shell> mv data/mysql data/mysql.old
shell> scripts/mysql_install_db --user=mysql

When you run mysql_install_db, you might encounter the following problems:

  • mysql_install_db fails to install the grant tables

    You may find that mysql_install_db fails to install the grant tables and terminates after displaying the following messages:

    Starting mysqld daemon with databases from XXXXXX
    mysqld ended
    

    In this case, you should examine the error log file very carefully. The log should be located in the directory XXXXXX named by the error message and should indicate why mysqld did not start. If you do not understand what happened, include the log when you post a bug report. See Section 1.7, “How to Report Bugs or Problems”.

  • There is a mysqld process running

    This indicates that the server is running, in which case the grant tables have probably been created already. If so, there is no need to run mysql_install_db at all because it needs to be run only once (when you install MySQL the first time).

  • Installing a second mysqld server does not work when one server is running

    This can happen when you have an existing MySQL installation, but want to put a new installation in a different location. For example, you might have a production installation, but you want to create a second installation for testing purposes. Generally the problem that occurs when you try to run a second server is that it tries to use a network interface that is in use by the first server. In this case, you should see one of the following error messages:

    Can't start server: Bind on TCP/IP port:
    Address already in use
    Can't start server: Bind on unix socket...
    

    For instructions on setting up multiple servers, see Section 5.3, “Running Multiple MySQL Instances on One Machine”.

  • You do not have write access to the /tmp directory

    If you do not have write access to create temporary files or a Unix socket file in the default location (the /tmp directory) or the TMP_DIR environment variable, if it has been set, an error occurs when you run mysql_install_db or the mysqld server.

    You can specify different locations for the temporary directory and Unix socket file by executing these commands prior to starting mysql_install_db or mysqld, where some_tmp_dir is the full path name to some directory for which you have write permission:

    shell> TMPDIR=/some_tmp_dir/
    shell> MYSQL_UNIX_PORT=/some_tmp_dir/mysql.sock
    shell> export TMPDIR MYSQL_UNIX_PORT
    

    Then you should be able to run mysql_install_db and start the server with these commands:

    shell> scripts/mysql_install_db --user=mysql
    shell> bin/mysqld_safe --user=mysql &
    

    If mysql_install_db is located in the scripts directory, modify the first command to scripts/mysql_install_db.

    See Section B.5.4.5, “How to Protect or Change the MySQL Unix Socket File”, and Section 2.12, “Environment Variables”.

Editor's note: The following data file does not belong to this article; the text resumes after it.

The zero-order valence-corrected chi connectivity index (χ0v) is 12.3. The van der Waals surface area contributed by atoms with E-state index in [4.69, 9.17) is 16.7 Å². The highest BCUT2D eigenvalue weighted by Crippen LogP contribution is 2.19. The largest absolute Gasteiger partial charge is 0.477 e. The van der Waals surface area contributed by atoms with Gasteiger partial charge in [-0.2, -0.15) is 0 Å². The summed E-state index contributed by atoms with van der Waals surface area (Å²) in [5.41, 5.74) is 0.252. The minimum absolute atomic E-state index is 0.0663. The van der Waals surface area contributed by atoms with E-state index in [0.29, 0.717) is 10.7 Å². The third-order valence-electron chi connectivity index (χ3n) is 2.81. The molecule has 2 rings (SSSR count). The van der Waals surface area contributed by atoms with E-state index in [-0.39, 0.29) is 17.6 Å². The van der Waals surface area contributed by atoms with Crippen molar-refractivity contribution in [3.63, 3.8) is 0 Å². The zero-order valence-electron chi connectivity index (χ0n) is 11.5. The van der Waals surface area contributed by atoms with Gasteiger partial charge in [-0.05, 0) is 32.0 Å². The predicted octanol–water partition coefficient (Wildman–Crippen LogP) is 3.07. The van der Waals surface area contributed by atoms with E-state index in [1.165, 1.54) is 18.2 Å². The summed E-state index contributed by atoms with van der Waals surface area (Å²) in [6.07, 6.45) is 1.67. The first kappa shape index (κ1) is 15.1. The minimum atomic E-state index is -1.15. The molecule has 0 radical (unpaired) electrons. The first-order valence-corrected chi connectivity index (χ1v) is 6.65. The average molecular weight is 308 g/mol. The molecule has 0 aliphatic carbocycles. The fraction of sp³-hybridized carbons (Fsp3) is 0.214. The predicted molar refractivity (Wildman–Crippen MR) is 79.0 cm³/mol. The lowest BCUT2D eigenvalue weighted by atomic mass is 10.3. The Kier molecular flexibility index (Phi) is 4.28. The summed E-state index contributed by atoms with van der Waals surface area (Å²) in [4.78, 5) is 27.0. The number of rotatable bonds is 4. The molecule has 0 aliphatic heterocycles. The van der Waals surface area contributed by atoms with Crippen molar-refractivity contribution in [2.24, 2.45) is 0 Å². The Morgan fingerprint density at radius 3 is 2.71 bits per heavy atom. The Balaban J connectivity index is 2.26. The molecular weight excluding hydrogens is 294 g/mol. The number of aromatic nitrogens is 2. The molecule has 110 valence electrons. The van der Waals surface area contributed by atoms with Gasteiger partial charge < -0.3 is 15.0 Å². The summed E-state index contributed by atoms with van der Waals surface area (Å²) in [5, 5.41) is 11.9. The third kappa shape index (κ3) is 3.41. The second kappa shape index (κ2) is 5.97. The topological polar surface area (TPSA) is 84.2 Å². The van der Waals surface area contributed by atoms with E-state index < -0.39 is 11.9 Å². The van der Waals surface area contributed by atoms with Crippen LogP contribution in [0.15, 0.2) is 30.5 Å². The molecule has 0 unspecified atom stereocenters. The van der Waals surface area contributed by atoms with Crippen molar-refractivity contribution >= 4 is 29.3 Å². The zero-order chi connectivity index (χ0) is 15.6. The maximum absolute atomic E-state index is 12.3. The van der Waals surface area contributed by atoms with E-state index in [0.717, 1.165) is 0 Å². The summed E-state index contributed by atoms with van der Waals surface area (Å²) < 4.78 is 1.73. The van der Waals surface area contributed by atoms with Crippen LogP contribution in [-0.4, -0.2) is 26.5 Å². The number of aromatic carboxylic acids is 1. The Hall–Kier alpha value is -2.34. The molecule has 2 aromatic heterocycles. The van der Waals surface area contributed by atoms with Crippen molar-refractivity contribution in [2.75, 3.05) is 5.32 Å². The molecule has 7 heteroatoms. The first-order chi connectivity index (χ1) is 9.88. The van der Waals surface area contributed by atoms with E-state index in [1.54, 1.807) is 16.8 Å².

There are some alternatives to running the mysql_install_db program provided in the MySQL distribution:

  • If you want the initial privileges to be different from the standard defaults, you can modify mysql_install_db before you run it. However, it is preferable to use GRANT and REVOKE to change the privileges after the grant tables have been set up. In other words, you can run mysql_install_db, and then use mysql -u root mysql to connect to the server as the MySQL root user so that you can issue the necessary GRANT and REVOKE statements.

    If you want to install MySQL on several machines with the same privileges, you can put the GRANT and REVOKE statements in a file and execute the file as a script using mysql after running mysql_install_db. For example:

    shell> scripts/mysql_install_db --user=mysql
    shell> bin/mysql -u root < your_script_file
    

    By doing this, you can avoid having to issue the statements manually on each machine.

  • It is possible to re-create the grant tables completely after they have previously been created. You might want to do this if you are just learning how to use GRANT and REVOKE and have made so many modifications after running mysql_install_db that you want to wipe out the tables and start over.

    To re-create the grant tables, remove all the .frm, .MYI, and .MYD files in the mysql database directory. Then run the mysql_install_db program again.

  • You can start mysqld manually using the --skip-grant-tables option and add the privilege information yourself using mysql:

    shell> bin/mysqld_safe --user=mysql --skip-grant-tables &
    shell> bin/mysql mysql
    

    From mysql, manually execute the SQL commands contained in mysql_install_db. Make sure that you run mysqladmin flush-privileges or mysqladmin reload afterward to tell the server to reload the grant tables.

    Note that by not using mysql_install_db, you not only have to populate the grant tables manually, you also have to create them first.

2.10.1.2 Starting and Stopping MySQL Automatically

Generally, you start the mysqld server in one of these ways:

The mysqld_safe and mysql.server scripts, Solaris/OpenSolaris SMF, and the OS X Startup Item (or MySQL Preference Pane) can be used to start the server manually, or automatically at system startup time. mysql.server and the Startup Item also can be used to stop the server.

To start or stop the server manually using the mysql.server script, invoke it with start or stop arguments:

shell> mysql.server start
shell> mysql.server stop